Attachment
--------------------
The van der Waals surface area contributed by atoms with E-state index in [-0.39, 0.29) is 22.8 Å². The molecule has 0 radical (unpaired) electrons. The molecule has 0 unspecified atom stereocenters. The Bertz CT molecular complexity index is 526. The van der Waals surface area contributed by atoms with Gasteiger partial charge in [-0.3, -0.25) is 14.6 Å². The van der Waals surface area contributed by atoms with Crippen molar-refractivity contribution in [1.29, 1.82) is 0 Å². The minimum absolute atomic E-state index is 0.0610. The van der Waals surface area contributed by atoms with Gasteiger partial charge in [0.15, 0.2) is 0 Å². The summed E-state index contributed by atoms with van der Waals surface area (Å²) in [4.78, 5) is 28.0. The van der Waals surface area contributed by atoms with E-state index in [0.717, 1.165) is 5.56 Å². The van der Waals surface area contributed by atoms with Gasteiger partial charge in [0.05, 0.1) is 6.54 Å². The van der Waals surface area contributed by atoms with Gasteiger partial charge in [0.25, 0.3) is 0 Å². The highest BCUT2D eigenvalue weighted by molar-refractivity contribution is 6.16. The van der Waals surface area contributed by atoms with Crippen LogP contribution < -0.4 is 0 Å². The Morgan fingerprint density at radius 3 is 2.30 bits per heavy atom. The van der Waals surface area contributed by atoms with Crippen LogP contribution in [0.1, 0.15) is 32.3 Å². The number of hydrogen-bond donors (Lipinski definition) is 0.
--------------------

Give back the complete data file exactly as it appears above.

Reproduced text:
The van der Waals surface area contributed by atoms with E-state index in [-0.39, 0.29) is 22.8 Å². The molecule has 0 radical (unpaired) electrons. The molecule has 0 unspecified atom stereocenters. The Bertz CT molecular complexity index is 526. The van der Waals surface area contributed by atoms with Gasteiger partial charge in [-0.3, -0.25) is 14.6 Å². The van der Waals surface area contributed by atoms with Crippen molar-refractivity contribution in [1.29, 1.82) is 0 Å². The minimum absolute atomic E-state index is 0.0610. The van der Waals surface area contributed by atoms with Gasteiger partial charge in [0.15, 0.2) is 0 Å². The summed E-state index contributed by atoms with van der Waals surface area (Å²) in [4.78, 5) is 28.0. The van der Waals surface area contributed by atoms with E-state index in [0.717, 1.165) is 5.56 Å². The van der Waals surface area contributed by atoms with Gasteiger partial charge in [0.05, 0.1) is 6.54 Å². The van der Waals surface area contributed by atoms with Gasteiger partial charge in [0.25, 0.3) is 0 Å². The highest BCUT2D eigenvalue weighted by molar-refractivity contribution is 6.16. The van der Waals surface area contributed by atoms with Crippen LogP contribution < -0.4 is 0 Å². The Morgan fingerprint density at radius 3 is 2.30 bits per heavy atom. The van der Waals surface area contributed by atoms with Crippen LogP contribution in [0.1, 0.15) is 32.3 Å². The number of hydrogen-bond donors (Lipinski definition) is 0.